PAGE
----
11 Surprising Foods & Drinks That Will Make You Feel Less Sore After A Workout
Eating certain foods after a workout can help you beat fatigue and soreness and improve recovery. Yet, sometimes your mind might shout, "cupcakes!" instead — which is fine, but also not the best food to help you avoid being sore after a workout. Here are the better foods to eat after working out, as they'll keep you feeling mobile and strong.
As a certified health coach, I work with clients on getting their sweat on and repairing sore, tight muscles. If you're not careful during recovery time, it could lead to potentially serious injuries, so it's important to rest your muscles and incorporate some foods that will help to repair them into your diet. Certain types of foods will not only help you replenish lost electrolytes, proteins, and hydration, but they'll even help muscle repair themselves, and give you more energy you might have lost during the workout.
But, which foods are best for post-workout recovery. Don't worry, I got you. Here, experts weigh in on the 11 best foods and drinks to have after you're done working out. You'll feel much better (instantly and long-term). Plus, there will be nothing stopping you from making your next workout class really count.
Over email with Bustle, Steve Hertzler, PhD, RD, and chief scientific officer for Abbott's EAS Sports Nutrition says that a banana, whether raw with some nut butter, or blended into a smoothie, can boost recovery. It's a great source of potassium, to replenish lost electrolyte stores from sweat.
2. Nut Butter
Hertzler says that the healthy fats and protein found in nut butter, such as peanut or almond, can really help repair damaged and sore muscles. Your body needs that protein right after working out, and nut butter is filling and nutritious, making it the perfect snack.
3. Chocolate Milk
Low fat chocolate milk is great post workout fuel, as it has "a healthy dose of protein, carbs, calcium and other vitamins and minerals," says Hertzler. Plus, it's delicious. As if you needed an excuse to drink chocolate milk during the day, right? Drink with a bit of food for extra nourishment, and you'll feel hydrated and satiated.
Pretzels are great after a workout, says Hertzler. They have a touch of sodium, which can help restore electrolytes lost through sweat and get your body back to a state of equilibrium and hormonal balance. You can pair with Greek yogurt, says Hertzler, which has a terrific amount of protein.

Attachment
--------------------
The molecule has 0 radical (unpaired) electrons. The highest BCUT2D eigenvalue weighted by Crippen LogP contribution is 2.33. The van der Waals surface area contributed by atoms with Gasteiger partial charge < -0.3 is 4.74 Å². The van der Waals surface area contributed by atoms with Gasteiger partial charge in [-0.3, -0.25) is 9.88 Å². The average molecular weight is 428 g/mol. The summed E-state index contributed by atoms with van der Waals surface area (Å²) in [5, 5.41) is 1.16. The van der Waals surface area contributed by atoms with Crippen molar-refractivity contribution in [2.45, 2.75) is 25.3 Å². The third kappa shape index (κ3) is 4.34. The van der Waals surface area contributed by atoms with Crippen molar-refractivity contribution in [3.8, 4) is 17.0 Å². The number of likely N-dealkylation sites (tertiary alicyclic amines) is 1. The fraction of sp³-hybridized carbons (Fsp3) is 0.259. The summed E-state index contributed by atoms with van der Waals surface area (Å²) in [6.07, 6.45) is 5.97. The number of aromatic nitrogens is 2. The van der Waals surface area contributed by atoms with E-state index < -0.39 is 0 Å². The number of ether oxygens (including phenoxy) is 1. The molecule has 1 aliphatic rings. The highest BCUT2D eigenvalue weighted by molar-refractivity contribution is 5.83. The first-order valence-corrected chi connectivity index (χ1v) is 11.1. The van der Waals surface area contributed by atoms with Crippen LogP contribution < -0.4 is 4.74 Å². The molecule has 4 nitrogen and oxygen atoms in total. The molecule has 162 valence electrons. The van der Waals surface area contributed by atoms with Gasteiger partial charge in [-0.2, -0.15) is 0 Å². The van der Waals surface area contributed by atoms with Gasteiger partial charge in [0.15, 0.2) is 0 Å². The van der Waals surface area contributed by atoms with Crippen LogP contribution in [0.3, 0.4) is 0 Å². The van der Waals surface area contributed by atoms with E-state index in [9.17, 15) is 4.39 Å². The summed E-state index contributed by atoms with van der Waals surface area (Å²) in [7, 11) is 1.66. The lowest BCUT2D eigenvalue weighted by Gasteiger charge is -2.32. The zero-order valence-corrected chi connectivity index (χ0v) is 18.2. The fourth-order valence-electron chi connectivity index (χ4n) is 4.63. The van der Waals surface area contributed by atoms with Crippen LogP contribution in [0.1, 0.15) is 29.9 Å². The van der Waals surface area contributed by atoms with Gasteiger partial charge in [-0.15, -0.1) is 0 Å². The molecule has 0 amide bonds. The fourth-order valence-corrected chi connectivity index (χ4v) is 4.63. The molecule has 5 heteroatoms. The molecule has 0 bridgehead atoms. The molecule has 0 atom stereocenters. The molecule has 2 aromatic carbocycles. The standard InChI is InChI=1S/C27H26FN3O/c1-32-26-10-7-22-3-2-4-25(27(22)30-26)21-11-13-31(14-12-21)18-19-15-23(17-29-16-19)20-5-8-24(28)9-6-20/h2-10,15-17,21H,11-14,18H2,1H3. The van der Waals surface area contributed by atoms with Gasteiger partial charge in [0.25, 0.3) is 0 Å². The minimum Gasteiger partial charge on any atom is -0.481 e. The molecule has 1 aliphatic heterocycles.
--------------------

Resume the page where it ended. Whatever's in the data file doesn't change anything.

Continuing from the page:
"The most important foods to consume after a workout are a protein and a fast digesting carbohydrate; think something like a chicken and brown rice bowl," says Chris Almazan, trainer and chef, to Bustle. "Top with salsa and you'll basically feel like you're having a burrito. Getting a full serving of protein after a workout helps to replenish muscle proteins broken down during strength training and cardio exercises," Almazan adds.
6. Regular Milk
"Contrary to what people assume, milk is a great source of protein, water and important nutrients, like sodium, that help repair your muscles after a workout," says Elizabeth Ann Shaw, MS, RDN, CLT to Bustle. "I've found that a lot of people think dairy is an inflammatory food. However, that is not the case for all people," Shaw adds.
7. Cherry Juice
According to Kacie Vavrek, a registered dietician at The Ohio State University Wexner Medical Center, over email with Bustle, "cherries are known for their high antioxidant content and anti-inflammatory properties." Vavrek says, "The anti-inflammatory and antioxidant properties in tart cherries essentially act as natural NSAIDs (nonsteroidal anti-inflammatory drugs, such as ibuprofen and aspirin), reducing exercise-induced muscle damage. Concentrated tart cherry juice can help speed the recovery process by increasing total antioxidative capacity which reduces inflammation and aids in the recovery of muscle function."
"Some research supports the use of caffeine in reducing DOMS after exercise. It is thought that caffeine can block adenosine receptor and essentially deactivate the central nervous system," says Vavrek. "It is suggested that 5mg per kg of body weight of caffeine consumed before and after exercise would reduce DOMS after exercise. On average, one cup of coffee has around 95mg of caffeine but this can vary greatly," Vavrek advises.
There's a reason a weekend workout before hitting up brunch exists. Eggs can be a great workout recovery fuel. "BCAAs — some research has suggested that increasing circulating levels of BCAAs may be effective at minimizing or delaying the symptoms associated with muscle damage," says Vavrek. "BCAAs can be consumed through whey protein or protein containing foods like dairy, eggs and lean meat," Vavrek adds.
Eating anti-inflammatory foods, especially with healthy fats can help reduce soreness, says Camille Leblanc-Bazinet, Reebok Athlete & 7-time CrossFit Games Athlete to Bustle. Leblanc-Bazinet suggests taking fish oil supplements, or adding turmeric to a post-workout smoothie (as it's also an anti-inflammatory).
They are high in antioxidants and taste great, says Leblanc-Bazinet. Try adding them to smoothies, along with other anti-inflammatory staples, such as spinach. Antioxidants can help repair muscles and get rid of soreness.
Try consuming these foods and drinks after a tough workout and see if you start to feel less sore. If you're feeling awesome, stick with the new staples and keep kicking butt.